Three kids lying on tummies on beach, reading books
(Photo: Nadezhda1906 via Getty)

The Unity Books children’s bestseller chart for the month of January 2021

What’s the best way to get adults reading? Get them reading when they’re children – and there’s no better place to start than the Unity Children’s Bestseller Chart.

AUCKLAND

1  The Noisy Board Book by Soledad Bravi (Gecko, $25, 0-3)

Very good option for a baby shower gift. Pleasingly cuboid. Does not make actual noise.

2  All the Ways to be Smart by Davina Bell & Allison Colpoys (Scribe, $30, 3-6)

This one’s a picture book. We also highly recommend Bell’s recent YA, The End of the World is Bigger than Love: it’s the weirdest thing we’ve read in ages, about teenaged sisters who live alone on an island, and about perception and the psyche and our incredible capacity to cope.

3  The Deep End: Diary of a Wimpy Kid #15 by Jeff Kinney (Puffin, $18, 6-9)

People have Opinions about the Wimpy Kid books but honestly they’re high literature compared to the junior section of your local library. I mean, right now our six-year-old is obsessed with a series about highly gendered mice having highly gendered adventures. Heavy on the cheese puns.

4  Birds of New Zealand | Ngā Manu o Aotearoa Collective Nouns by Melissa Boardman (HarperCollins, $30, 6+)

Very charming and aesthetically pleasing but every kid I’ve read it to is deeply uninterested.

5  Mophead Tu: The Queen’s Poem by Selina Tusitala Marsh (Auckland University Press, $25, 5+)

A sequel to Mophead, which was declared “perfect” by the judges of the Margaret Mahy book of the year award.

6  These Violent Delights by Chloe Gong (Hachette, $25, YA)

A masterful retelling of Romeo and Juliet, set in Shanghai, with a monster and a plague.

Gong grew up on the North Shore. Some astonishing metrics: she wrote this novel in one month when she was 19 (she’s 21 now). It hit number three on the NYT bestseller chart in the week of release.

Please see our profile of Gong for more.

7  Big Ideas for Curious Minds: An Introduction to Philosophy by Alain de Botton and Anna Doherty (Affirm Press, $40, 8+)

Consider this note from the publishers a chiding, my fellow useless parents:

“Children are, in many ways, born philosophers. Without prompting, they ask some of the largest questions: about time, mortality, happiness and the meaning of it all.

“Yet sadly, too often, this inborn curiosity is not developed and, as they grow up, the questions fall away.”

8  Lizard’s Tale by Weng Wai Chan (Text Publishing, $21, 8-12)

Adventures in Singapore; winner of last year’s prize for junior fiction.

9  What We’ll Build by Oliver Jeffers (HarperCollins, $30, 4+)

There are loads of picture books out at the moment about Covid and climate change and how to reassure your kids. Lots of them are twee and saccharine or just badly written. This one is actually really good, largely because it comes at the big scary topics sideways.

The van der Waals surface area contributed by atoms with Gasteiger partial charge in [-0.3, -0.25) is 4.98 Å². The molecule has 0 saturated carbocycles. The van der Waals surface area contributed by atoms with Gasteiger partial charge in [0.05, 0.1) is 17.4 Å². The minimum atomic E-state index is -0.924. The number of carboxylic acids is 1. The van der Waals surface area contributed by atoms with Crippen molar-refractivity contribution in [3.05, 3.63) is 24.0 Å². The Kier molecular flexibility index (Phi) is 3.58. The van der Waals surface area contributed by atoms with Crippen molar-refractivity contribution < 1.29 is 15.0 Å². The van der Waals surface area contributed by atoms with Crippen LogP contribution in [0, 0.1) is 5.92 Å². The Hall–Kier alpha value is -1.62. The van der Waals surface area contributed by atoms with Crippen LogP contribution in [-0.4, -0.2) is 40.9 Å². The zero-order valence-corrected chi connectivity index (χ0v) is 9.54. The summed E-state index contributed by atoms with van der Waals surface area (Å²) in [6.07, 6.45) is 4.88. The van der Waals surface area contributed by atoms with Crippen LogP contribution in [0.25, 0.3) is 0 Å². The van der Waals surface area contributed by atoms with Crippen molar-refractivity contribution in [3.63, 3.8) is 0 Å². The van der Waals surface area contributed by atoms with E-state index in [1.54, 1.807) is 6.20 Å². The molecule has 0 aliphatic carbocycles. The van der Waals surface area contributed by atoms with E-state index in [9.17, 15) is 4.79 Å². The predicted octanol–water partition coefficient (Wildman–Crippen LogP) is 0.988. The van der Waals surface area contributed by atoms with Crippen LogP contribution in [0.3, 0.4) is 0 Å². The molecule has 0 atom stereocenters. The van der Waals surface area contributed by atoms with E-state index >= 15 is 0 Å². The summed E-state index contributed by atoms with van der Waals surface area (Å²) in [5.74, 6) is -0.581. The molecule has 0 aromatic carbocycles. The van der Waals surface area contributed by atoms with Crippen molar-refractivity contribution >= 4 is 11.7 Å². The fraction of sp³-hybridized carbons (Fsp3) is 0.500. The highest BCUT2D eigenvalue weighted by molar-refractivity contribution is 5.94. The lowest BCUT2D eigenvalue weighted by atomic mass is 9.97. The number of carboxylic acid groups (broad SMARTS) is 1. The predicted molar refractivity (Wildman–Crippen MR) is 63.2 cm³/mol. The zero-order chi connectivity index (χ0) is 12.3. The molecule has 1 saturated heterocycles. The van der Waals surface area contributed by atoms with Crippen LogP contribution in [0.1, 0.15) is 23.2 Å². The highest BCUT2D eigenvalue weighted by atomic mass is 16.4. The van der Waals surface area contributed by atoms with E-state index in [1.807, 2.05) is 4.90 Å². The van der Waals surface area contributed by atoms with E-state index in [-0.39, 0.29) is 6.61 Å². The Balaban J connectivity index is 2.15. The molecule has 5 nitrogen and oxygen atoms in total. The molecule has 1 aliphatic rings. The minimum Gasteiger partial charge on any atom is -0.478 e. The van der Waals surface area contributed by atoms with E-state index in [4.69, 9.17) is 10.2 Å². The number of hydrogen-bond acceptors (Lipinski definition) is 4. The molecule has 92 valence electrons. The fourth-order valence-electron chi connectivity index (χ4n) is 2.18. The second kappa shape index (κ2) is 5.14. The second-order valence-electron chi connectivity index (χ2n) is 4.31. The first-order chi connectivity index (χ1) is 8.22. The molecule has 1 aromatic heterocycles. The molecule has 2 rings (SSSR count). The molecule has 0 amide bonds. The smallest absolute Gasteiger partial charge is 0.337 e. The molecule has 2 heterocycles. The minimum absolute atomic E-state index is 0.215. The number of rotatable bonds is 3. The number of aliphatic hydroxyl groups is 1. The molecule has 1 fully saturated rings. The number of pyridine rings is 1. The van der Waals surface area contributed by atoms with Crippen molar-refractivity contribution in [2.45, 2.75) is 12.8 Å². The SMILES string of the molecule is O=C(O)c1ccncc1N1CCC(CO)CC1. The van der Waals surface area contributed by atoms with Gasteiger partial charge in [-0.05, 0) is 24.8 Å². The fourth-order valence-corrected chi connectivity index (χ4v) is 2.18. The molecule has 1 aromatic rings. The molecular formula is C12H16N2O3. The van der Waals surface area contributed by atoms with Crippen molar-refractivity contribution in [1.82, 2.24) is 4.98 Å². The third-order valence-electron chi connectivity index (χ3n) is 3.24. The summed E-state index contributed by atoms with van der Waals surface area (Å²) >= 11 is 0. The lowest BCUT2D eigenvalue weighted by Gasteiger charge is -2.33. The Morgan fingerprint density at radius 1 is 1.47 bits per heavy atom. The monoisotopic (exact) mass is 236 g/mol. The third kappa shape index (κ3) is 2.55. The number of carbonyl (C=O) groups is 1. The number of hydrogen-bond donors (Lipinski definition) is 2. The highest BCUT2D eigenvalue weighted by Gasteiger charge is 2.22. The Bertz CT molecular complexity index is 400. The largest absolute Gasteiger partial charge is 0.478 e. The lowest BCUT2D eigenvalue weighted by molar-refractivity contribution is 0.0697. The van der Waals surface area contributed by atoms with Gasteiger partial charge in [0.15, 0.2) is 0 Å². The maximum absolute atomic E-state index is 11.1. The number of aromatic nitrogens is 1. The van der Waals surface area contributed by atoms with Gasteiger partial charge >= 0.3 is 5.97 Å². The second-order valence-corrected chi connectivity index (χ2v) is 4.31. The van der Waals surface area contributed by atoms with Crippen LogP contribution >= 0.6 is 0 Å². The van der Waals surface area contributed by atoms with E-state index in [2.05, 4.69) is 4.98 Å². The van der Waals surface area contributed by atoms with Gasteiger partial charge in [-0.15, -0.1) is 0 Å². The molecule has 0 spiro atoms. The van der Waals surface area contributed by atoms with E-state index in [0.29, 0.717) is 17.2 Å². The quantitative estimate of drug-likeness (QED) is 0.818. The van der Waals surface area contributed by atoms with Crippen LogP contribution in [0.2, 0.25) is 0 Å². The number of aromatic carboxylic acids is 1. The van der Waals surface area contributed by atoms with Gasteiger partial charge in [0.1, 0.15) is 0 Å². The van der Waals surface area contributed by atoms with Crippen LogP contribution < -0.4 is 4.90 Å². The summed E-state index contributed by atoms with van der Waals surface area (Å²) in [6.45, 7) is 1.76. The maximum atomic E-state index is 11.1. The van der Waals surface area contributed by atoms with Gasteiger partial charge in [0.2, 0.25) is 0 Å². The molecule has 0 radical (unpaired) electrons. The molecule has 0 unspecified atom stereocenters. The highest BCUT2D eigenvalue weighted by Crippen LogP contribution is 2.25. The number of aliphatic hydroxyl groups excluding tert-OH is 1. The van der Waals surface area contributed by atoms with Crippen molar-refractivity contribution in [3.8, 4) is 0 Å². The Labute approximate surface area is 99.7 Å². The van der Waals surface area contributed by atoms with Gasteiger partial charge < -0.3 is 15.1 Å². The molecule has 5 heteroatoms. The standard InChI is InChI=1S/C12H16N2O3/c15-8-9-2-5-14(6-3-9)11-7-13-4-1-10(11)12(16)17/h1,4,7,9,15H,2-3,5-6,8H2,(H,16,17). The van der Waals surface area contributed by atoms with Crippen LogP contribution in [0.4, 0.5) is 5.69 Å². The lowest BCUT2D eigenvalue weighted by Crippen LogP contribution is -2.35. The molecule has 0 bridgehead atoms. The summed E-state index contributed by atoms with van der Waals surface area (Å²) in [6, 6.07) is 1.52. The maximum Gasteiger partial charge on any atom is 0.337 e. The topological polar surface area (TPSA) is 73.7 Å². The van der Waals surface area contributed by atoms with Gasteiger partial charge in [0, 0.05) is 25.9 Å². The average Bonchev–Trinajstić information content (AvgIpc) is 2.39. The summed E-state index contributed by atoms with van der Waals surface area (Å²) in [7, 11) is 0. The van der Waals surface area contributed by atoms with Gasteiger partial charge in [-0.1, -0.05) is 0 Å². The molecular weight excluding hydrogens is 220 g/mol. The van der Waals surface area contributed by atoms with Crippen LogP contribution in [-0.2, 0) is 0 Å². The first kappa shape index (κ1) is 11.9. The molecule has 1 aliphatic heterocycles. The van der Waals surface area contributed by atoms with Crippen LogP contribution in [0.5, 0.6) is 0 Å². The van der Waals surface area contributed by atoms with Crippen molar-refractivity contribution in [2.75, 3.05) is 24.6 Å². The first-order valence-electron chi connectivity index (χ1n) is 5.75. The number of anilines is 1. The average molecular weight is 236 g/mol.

10 101 Collective Nouns by Jennifer Cossins (Lothian Press, $20, 3+)

What is the collective noun for a load of collective nouns?

WELLINGTON

1  The Boy, the Mole, the Fox and the Horse by Charles Macksey (Ebury Press, $40, all ages)

Sweet sketches and wisdoms.

2  These Violent Delights by Chloe Gong (Hachette, $25, YA)

3  The Wanderer by Peter Van Den Ende (Pushkin Press, $33, all ages)

From the New York Times:

“Our hero meets many colorful characters and experiences great trials and setbacks, as well as violence and despair. At the end, our hero – battered and exhausted – is transformed. But the hero of The Wanderer is a paper boat, and there is almost no language at all.

“Instead, we have 96 pages of black-and-white pen-and-ink drawings. The technical aspect of the work is mind-boggling, especially the masterly crosshatching. Staring at the images, I couldn’t stop imagining Van den Ende, pen in hand, drawing each line, one after the other, creating work that seems to defy the passage of time, and all known resources of patience and imagination.”

4  Charlie Tangaroa & The Creature From the Sea by T K Roxborogh (Huia Publishers, $25, 9+)

Roxborogh is an English teacher and prolific author; she gave this remarkable interview to RNZ a few months back.

5  The Pōrangi Boy by Shilo Kino (Huia Publishers, $25, 9+)

Kino is a journalist and this is her first novel. It’s a blinder. Funny and warm-hearted but with a steel to it; the story follows a boy and a revolution. Expect to see The Pōrangi Boy picked as a finalist in the children’s book awards come June.

6  Lore by Alexandra Bracken (Quercus, $25, 13+)

Gorgeous cover. “Greek mythology meets the Hunger Games,” said Robin, on Goodreads.

7  Kuwi & Friends Māori Picture Dictionary by Kat Merewether & Pania Papa (Illustrated Publishing, $35, 4+)

Lucky it’s a hardcover because this book will last years and years and get absolutely thrashed.

8  Six of Crows by Leigh Bardugo (Hodder, $20, 13+)

“I would definitely recommend it to anyone who likes the idea of an intriguing fantasy world, a dazzling heist and protagonists that are resplendent in their individuality and characterisation.” – Nava4, reviewing for The Guardian.

9  Grown by Tiffany D Jackson (HarperCollins, $23, 16+)

Flame emoji flame emoji flame emoji: this is a novel about a teenager (based on Ariel, yes the Little Mermaid) and a predatory rock star (based on R. Kelly).

From Teen Vogue: “Jackson says that while Grown is inspired by R. Kelly’s case, it is really about other things – the abuse of power and a persistent, negligent, and abiding rape culture that has created ‘the pattern of excusing men for their behavior while faulting young girls for theirs.'”

10 Skunk & Badger by Amy Timberlake & Jon Klassen (Allen & Unwin, $26, 4+)

Hera Lindsay Bird frickin’ adores it and that’s good enough for us.




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